The ESADEgeo Daily Digest, 25/09/2017

Politico—M. Karnitschnig / Angela’s ashes: 5 takeaways from the German election

  • Merkel won, but support for her party fell by more than 20 percent compared to 2013. As a response to that, look for the chancellor to inch to the right on migration and questions related to “German identity.”
  • German patience over Europe’s lack of solidarity on the refugee front was already wearing thin. After Sunday’s result, look for outright confrontation with countries like Poland and Hungary.
  • The inclusion of the far right in parliament will make German politics louder and nastier. The coming years won’t be pretty, but Germany’s democratic foundations are robust enough to withstand the populist onslaught.
  • With the option of a grand coalition now off the table, France and Germany may agree to establish some form of budget and an oversight position for the eurozone with the title of finance minister, but the reforms will not have the scope the French had been hoping for.

France 24 / French conservatives retain Senate majority as Macron’s party suffers setback

  • French President Emmanuel Macron’s La République en marche (LREM) suffered a setback in Senate elections on Sunday.
  • Initial results from the vote to renew 171 of 348 Senate seats were expected to leave LREM with only 20-30 senators.
  • Les Républicains, on the other hand, were looking at holding around 150 seats after the election, up from 142 presently.
  • French senators are elected by local and national lawmakers, not the general public, which put LREM at a significant disadvantage because the party is not yet present nationwide.
  • Despite the poor showing, Sunday’s election outcome is not expected to undercut Macron’s ability to push through his economic reform agenda since it is the lower house that has the final say on legislation. The outcome will however make it harder for Macron to reform the French Constitution.

Financial Times—T. Mitchell & D. Sevastopulo / Wang Qishan’s Bannon ties fuel talk of second term

  • The recent “secret” meeting between Wang Qishan –the Chinese anti-graft tsar—and Steve Bannon was consistent with Beijing’s rapidly growing interest in US economic nationalism.
  • Although people familiar with the arrangements for this month’s encounter –initiated by Wang—said Bannon travelled to Beijing as a private citizen and not as an unofficial envoy for President Trump, it echoed earlier instances of secret diplomacy between the US and China.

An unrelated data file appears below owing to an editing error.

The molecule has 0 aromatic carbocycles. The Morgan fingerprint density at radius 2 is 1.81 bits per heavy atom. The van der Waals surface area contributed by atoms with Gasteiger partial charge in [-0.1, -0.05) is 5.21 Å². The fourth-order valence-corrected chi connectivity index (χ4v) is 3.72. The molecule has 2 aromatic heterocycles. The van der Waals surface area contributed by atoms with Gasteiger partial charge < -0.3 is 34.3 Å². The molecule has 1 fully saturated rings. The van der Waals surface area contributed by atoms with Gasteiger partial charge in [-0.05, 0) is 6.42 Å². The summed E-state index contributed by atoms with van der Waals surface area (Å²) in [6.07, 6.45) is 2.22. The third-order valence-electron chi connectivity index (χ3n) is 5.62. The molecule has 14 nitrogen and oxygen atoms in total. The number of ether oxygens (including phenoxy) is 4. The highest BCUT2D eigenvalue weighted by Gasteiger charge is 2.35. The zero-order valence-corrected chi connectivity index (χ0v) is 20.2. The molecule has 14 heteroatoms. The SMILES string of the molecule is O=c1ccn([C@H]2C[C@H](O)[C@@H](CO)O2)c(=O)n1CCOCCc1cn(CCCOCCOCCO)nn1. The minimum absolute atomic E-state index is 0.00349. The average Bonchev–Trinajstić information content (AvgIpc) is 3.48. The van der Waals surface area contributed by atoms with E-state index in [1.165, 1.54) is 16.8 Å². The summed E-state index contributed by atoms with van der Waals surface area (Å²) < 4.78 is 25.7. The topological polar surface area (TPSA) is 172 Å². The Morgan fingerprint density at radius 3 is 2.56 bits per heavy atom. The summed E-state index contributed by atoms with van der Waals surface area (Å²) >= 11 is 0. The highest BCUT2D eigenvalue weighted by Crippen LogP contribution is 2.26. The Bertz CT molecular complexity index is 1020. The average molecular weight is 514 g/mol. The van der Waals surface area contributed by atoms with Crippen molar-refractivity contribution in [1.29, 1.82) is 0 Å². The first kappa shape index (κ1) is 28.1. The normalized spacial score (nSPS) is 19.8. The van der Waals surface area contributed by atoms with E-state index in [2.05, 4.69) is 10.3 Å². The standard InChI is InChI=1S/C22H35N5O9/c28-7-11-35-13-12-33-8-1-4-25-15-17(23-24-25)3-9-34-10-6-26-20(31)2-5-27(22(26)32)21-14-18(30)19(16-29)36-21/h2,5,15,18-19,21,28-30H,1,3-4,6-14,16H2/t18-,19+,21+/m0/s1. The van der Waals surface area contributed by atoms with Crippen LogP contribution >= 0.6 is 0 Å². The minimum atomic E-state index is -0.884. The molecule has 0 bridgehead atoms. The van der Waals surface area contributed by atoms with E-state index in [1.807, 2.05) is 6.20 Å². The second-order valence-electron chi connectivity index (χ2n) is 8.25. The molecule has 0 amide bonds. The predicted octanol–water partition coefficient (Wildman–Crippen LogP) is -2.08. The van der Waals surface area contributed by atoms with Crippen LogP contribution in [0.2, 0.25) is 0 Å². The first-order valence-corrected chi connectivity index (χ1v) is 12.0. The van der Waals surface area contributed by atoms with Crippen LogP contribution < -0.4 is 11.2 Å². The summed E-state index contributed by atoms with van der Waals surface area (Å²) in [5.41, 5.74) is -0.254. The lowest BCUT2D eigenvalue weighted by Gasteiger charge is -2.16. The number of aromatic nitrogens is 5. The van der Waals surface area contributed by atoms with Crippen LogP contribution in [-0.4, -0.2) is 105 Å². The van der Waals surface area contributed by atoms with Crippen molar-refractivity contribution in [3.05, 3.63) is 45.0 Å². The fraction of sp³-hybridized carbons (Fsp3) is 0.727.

• Some observers have questioned why the party would allow its anti-graft tsar to speak to Bannon rather than another senior official, such as premier Li Keqiang or vice-premier Wang Yang, who are officially responsible for economic and trade issues with the US.
  • This has also stoked speculation that Wang, though at 69 already past the assumed retirement age for senior Communist officials, may be tapped by President Xi Jinping for a second five-year term at the Politburo Standing Committee, or even be appointed Premier.

Al-Monitor—M. Gurcan / As EU ties chill, UK-Turkey defense cooperation thrives

  • “Just as in 1580s, when England and the Ottoman Empire entered into economic and security cooperation against the Catholic bloc in continental Europe, today the same dynamics stimulated the cooperation between Turkey and England,” said a senior British diplomat in January 2017.
  • Defense, the aerospace industry and security are the most visible fields of cooperation between Turkey and the UK, especially after relations between Turkey and Germany in these fields deteriorated.
  • Turkey has never before developed and manufactured a warplane. Lacking the experience and human resources for such a monumental project, Turkey needs an experienced partner such as the UK.
  • London has been closely monitoring the aftermath of the July 15 coup attempt and expressing solidarity with Turkey while other European countries remained aloof. Turkey’s Deputy Defense Minister recently emphasized Britain’s support for Turkey’s efforts against terror and the Fethullah Gulen movement.

The selected pieces do not necessarily reflect the views of Javier Solana and ESADEgeo. 

Política Internacional | Permalink

The ESADEgeo Daily Digest, 22/09/2017